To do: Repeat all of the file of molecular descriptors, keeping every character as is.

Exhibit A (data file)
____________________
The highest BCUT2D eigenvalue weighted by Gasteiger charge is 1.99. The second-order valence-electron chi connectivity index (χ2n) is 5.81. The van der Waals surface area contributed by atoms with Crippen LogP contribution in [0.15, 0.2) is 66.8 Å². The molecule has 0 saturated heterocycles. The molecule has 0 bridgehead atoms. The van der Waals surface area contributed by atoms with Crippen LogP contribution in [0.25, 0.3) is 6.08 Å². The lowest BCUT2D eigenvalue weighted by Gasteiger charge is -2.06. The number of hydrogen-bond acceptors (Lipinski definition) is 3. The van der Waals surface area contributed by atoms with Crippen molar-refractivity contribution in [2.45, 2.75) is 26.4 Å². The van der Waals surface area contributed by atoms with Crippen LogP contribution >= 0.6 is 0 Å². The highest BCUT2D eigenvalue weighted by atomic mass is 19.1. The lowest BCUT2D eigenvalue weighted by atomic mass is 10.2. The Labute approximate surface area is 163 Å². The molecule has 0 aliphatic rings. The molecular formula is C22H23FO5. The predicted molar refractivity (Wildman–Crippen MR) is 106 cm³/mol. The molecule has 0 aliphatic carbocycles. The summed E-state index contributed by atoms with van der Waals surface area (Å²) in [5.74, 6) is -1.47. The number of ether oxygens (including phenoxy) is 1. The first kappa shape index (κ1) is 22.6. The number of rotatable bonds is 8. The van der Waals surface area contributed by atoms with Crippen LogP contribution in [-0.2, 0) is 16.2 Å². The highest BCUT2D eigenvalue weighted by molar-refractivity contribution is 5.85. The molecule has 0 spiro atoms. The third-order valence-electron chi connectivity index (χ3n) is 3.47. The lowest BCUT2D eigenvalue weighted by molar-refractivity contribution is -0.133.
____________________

The highest BCUT2D eigenvalue weighted by Gasteiger charge is 1.99. The second-order valence-electron chi connectivity index (χ2n) is 5.81. The van der Waals surface area contributed by atoms with Crippen LogP contribution in [0.15, 0.2) is 66.8 Å². The molecule has 0 saturated heterocycles. The molecule has 0 bridgehead atoms. The van der Waals surface area contributed by atoms with Crippen LogP contribution in [0.25, 0.3) is 6.08 Å². The lowest BCUT2D eigenvalue weighted by Gasteiger charge is -2.06. The number of hydrogen-bond acceptors (Lipinski definition) is 3. The van der Waals surface area contributed by atoms with Crippen molar-refractivity contribution in [2.45, 2.75) is 26.4 Å². The van der Waals surface area contributed by atoms with Crippen LogP contribution >= 0.6 is 0 Å². The highest BCUT2D eigenvalue weighted by atomic mass is 19.1. The lowest BCUT2D eigenvalue weighted by atomic mass is 10.2. The Labute approximate surface area is 163 Å². The molecule has 0 aliphatic rings. The molecular formula is C22H23FO5. The predicted molar refractivity (Wildman–Crippen MR) is 106 cm³/mol. The molecule has 0 aliphatic carbocycles. The summed E-state index contributed by atoms with van der Waals surface area (Å²) in [5.74, 6) is -1.47. The number of ether oxygens (including phenoxy) is 1. The first kappa shape index (κ1) is 22.6. The number of rotatable bonds is 8. The van der Waals surface area contributed by atoms with Crippen LogP contribution in [-0.2, 0) is 16.2 Å². The highest BCUT2D eigenvalue weighted by molar-refractivity contribution is 5.85. The molecule has 0 spiro atoms. The third-order valence-electron chi connectivity index (χ3n) is 3.47. The lowest BCUT2D eigenvalue weighted by molar-refractivity contribution is -0.133.